/‘B’ Kharab land in pvt hands to be regularised

‘B’ Kharab land in pvt hands to be regularised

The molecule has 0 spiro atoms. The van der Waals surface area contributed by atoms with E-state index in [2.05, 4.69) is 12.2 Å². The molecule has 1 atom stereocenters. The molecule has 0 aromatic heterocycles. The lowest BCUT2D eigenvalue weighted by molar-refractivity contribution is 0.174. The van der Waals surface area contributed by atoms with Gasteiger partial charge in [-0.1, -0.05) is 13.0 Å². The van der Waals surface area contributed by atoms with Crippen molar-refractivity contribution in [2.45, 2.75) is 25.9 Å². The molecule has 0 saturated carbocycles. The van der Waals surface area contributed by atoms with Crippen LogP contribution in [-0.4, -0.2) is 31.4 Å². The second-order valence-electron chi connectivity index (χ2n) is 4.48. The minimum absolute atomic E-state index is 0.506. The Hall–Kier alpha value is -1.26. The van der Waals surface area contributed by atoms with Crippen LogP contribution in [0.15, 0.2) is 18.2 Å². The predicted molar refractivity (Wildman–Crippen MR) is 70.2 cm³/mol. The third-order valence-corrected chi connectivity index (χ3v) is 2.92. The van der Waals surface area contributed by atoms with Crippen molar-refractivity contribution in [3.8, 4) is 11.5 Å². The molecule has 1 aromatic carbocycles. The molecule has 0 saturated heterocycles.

Bengaluru: The state Cabinet on Tuesday decided to regularise ‘B’ kharab (non-arable) plots in possession of private entities within an 18-kilometre radius of Bengaluru and other urban areas, providing some relief to several real estate projects, industries, educational and religious institutions.In the process, the Cabinet also reversed its decision last month to regularise such ‘B’ kharab plots that are in private hands in rural areas of the state, bowing to demands from a section of ministers who had sought a detailed reassessment of its pros and cons. In Bengaluru, the Cabinet decision will help industries and real estate projects get clear ownership of their entire land holding. The regularisation of such plots will attract a conversion price. The government will demand four times the Guidance Value (market rate) that plots in the vicinity command for the ‘B’ kharab land.The government will amend the Karnataka Land Grant Rules, 1969, to facilitate such sale.“We have decided to regularise ‘B’ kharab plots only in Bengaluru and other urban areas. This will help several people including industries and housing projects,” revenue minister R Ashoka told ET. A section of ministers, he added, had expressed concerns about ratifying possession of ‘B’ kharab plots by private entities in rural areas as they may have been part of streams or canals. ‘B’ kharab plots are ones meant for public use, according to Karnataka’s classification of revenue lands. In several cases though, they are not in public use and are stuck between private properties, industries, educational institutions, religious and welfare institutions, and revenue authorities refer to them as “landlocked government lands.”In fact, in some cases, new industrial units, including in backward districts, have not been able to start work as they have not been able to sort out issues related to B kharab land. Private plot owners have made several appeals requesting revenue authorities to convert the ‘B’ kharab lands into ‘A’ kharab, which can be privately owned, law minister JC Madhuswamy had said recently. The latest decision may, however, leave some industrial units in rural areas disappointed. A large industrial unit in Ramanagara district, for instance, has been struggling to sort out its land issues, having been stuck with an acre of ‘B’ kharab land in its vast industrial campus. The Cabinet has decided to sell only such plots that are not in public use.